The European Union will not die with the giants who built it

PUBLISHED: 17:45 10 July 2017 | UPDATED: 17:45 10 July 2017

The coffin for late former chancellor Helmut Kohl at the European Parliament in Strasbourg.

The coffin for late former chancellor Helmut Kohl at the European Parliament in Strasbourg.

DPA/PA Images

Everyone is buying Europe just when Britain is selling

La construction européenne est “fragilisée par la prolifération bureaucratique” et “le scepticisme croissant qui en découle”.

The European construction is “weakened by bureaucratic proliferation” and “the growing scepticism that ensues”, Emmanuel Macron announced at his gathering of legislators at Versailles.

Summoning what could only be described as the “full De Gaulle”, the pomp of the new president was called “Pharaonic” by Jean-Luc Mélenchon, who boycotted the Congrès. But Macron’s statements about the EU were positively 21st century, as they seemed to have been illustrated by a reported incident at Strasbourg that very day.

The European Commission President, Jean-Claude Juncker, was furious at the tiny number of MEPs who had come to the chamber of the parliament to hear a speech by the Prime Minister of Malta. He called the body “ridiculous” and accused it of lacking respect for the smaller nations of the EU.

The president of the Parliament, Antonio Tajani, asked Juncker – in Italian – to back off. Tajani moved to French and instructed Juncker to mind his language and not to call the parliament ridiculous.

There are 751 MEPs. Only a reported 30 showed up for the speech, which was an account of Malta’s six month presidency. Juncker, former prime minister of Luxembourg, pointed out that this “absenteeism” was typical and that if Angela Merkel or Macron had been there, all 751 MEPs would have been in attendance. There was reported anger, too, at the small number of attendees when the president of the Marshall Islands came to address the parliament after a journey that had to have been approximately 18 hours long. The reality of the bigger nations commanding respect, and the smaller nations having to struggle to get any at all is not particular to the EU but it reinforces the negative narrative of an organisation that many consider no longer fit for purpose.

For example: all MEPs are expected to attend what’s called plenary sessions once a month in Strasbourg. They have to sign an official register to prove that they’ve attended a plenary and in return receive 306 euros a day to cover expenses. There are accusations of MEPs signing in for half days and then going elsewhere – the same accusation levelled at peers in the House Of Lords. Except that the EU is a conglomerate of sovereign nations, each with its own story, its own challenges.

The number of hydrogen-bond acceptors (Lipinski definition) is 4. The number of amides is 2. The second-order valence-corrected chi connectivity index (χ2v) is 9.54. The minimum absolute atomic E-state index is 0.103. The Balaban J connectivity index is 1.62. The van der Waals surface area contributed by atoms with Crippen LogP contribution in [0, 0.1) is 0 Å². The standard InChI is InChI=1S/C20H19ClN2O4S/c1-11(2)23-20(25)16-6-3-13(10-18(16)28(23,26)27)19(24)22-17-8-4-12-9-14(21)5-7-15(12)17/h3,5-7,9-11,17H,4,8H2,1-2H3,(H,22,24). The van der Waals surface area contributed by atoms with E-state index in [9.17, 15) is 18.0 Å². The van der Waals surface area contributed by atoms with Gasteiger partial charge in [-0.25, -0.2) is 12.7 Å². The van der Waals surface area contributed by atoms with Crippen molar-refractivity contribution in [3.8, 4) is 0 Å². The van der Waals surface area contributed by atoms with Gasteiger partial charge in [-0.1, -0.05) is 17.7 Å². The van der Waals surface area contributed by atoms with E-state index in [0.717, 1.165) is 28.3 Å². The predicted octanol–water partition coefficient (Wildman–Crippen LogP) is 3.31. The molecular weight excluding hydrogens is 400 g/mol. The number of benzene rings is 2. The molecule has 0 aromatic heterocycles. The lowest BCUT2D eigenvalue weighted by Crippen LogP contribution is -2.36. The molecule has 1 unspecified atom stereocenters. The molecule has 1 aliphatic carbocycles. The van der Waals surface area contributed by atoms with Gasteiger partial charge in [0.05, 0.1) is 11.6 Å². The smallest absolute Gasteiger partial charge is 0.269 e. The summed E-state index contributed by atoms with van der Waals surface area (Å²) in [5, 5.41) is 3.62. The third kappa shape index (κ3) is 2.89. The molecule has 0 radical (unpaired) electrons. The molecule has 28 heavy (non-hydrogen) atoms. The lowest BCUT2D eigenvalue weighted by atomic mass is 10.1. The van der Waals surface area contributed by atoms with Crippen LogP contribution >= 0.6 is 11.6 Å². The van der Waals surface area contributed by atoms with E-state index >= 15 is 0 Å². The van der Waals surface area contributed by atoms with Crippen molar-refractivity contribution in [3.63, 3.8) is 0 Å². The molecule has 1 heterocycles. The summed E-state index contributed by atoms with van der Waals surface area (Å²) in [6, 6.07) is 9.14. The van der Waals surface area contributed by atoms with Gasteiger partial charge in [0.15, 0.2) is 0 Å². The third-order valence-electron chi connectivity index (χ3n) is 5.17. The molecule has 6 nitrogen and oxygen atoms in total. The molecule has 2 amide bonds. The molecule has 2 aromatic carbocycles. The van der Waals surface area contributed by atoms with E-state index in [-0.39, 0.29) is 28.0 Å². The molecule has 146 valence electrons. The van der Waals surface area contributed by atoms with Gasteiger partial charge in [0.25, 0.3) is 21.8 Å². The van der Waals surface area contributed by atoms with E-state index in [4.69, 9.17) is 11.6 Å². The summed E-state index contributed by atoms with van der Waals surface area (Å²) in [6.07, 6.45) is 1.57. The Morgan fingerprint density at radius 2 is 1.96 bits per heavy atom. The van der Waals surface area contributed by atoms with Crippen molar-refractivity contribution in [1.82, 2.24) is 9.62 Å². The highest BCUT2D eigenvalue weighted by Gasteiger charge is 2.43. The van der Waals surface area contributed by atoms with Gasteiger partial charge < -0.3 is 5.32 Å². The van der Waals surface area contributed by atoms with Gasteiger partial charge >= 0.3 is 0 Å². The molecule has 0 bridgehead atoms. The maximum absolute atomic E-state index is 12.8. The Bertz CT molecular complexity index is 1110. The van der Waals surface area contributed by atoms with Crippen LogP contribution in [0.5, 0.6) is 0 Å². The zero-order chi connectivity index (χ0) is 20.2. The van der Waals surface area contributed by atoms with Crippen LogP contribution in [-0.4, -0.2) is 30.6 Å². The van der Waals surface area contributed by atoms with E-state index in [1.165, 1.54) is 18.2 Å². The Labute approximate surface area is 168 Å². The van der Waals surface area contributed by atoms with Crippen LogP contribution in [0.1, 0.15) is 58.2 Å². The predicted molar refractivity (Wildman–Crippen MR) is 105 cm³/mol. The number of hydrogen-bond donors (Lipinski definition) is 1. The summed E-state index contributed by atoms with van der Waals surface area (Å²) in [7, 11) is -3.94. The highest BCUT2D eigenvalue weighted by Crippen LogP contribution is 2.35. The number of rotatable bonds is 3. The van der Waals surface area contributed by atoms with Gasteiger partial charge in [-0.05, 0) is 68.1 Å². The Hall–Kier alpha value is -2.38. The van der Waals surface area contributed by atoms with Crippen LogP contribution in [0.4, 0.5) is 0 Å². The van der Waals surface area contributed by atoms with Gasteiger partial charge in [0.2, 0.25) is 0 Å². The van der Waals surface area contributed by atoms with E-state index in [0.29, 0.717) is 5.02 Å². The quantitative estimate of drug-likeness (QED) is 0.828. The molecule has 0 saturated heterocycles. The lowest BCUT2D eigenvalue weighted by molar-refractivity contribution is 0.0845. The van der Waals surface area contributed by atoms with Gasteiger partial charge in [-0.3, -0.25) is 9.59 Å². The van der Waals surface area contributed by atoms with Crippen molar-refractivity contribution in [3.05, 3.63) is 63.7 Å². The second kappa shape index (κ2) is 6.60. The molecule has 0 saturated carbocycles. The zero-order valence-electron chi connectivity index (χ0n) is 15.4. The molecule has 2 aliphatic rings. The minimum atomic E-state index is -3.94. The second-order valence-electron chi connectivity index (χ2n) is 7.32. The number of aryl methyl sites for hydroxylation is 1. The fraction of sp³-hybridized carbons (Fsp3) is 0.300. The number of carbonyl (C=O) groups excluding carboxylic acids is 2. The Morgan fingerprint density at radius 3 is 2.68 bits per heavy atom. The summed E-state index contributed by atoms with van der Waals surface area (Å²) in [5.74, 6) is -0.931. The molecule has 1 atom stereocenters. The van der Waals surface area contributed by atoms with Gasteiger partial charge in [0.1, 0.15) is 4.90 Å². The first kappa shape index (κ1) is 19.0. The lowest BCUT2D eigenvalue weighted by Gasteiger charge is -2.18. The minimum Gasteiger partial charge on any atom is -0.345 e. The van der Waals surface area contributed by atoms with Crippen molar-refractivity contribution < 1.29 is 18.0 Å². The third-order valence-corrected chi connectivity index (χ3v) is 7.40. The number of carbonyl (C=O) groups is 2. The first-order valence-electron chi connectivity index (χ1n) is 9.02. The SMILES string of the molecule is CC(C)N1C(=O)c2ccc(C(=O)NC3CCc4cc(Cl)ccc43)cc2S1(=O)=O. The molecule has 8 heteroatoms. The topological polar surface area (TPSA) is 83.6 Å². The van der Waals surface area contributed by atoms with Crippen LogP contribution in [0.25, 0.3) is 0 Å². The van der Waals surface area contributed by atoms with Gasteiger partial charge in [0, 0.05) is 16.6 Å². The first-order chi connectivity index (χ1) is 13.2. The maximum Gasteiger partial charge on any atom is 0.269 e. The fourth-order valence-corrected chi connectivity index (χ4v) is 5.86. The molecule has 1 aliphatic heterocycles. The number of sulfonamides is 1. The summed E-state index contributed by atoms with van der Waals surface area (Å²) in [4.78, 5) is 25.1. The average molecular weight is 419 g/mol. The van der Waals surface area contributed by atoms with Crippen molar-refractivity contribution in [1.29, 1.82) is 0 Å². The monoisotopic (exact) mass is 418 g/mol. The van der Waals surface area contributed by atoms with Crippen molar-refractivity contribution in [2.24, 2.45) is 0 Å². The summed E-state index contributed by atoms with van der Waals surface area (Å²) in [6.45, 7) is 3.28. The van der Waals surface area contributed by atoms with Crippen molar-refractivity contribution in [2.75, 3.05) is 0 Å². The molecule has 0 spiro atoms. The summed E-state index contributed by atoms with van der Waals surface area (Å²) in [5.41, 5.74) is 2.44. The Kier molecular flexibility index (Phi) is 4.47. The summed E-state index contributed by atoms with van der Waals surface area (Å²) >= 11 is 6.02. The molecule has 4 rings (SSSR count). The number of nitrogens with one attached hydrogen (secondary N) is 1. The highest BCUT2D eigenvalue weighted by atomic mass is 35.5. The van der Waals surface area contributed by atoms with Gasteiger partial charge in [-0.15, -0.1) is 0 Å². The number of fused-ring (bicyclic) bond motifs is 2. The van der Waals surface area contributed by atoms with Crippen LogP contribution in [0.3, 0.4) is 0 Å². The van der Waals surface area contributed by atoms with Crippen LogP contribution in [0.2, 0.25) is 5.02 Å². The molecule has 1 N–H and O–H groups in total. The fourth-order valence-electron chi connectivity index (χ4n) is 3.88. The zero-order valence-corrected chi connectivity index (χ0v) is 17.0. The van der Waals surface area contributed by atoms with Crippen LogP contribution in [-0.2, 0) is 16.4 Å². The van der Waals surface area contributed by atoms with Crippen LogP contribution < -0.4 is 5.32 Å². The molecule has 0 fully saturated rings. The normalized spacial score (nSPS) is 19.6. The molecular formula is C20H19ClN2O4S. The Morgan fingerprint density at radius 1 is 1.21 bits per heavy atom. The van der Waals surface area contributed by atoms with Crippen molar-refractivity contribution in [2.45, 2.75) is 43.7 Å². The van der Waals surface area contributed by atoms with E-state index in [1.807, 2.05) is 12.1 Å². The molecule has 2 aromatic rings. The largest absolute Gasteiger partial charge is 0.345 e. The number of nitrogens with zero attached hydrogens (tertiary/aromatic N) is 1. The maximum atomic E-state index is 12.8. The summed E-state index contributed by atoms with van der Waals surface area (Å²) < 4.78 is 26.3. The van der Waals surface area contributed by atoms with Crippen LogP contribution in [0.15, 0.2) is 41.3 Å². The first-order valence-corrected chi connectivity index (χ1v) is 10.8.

Now with the sheer chaos of Brexit; the tragic and urgent reality of immigration from Africa which is bringing Italy and Greece to breaking point; the rise of right-wing populism; and the arrival of a charismatic dynamo from France in the person of its new president who may or may not be good news for the European project, it is a tricky time for the EU.

An intelligent question would be: what is the EU for now? What is its meaning?

The irony and poignancy of the deaths of Helmut Kohl and Simone Veil so close to one another remind us of something lost in the tumult of our time, a time most of us only know as having always been this way. How could we have known any other?

Only an expert can unravel the labyrinth of post-war German politics. A nation carved in two by its vanquishers determined to stop a momentum that had been driving forward, more or less, since the Franco-Prussian War of 1870, it was a miracle that Germany had any politics at all. And a miracle was what Germany was. It was aided by American money and a USA determined to win the Cold War against the Soviet Union. Millions of us were born and grew up under the reality of an East Germany and a West Germany. A broken nation that deserved to be broken. Needed to be broken for the peace of Europe itself.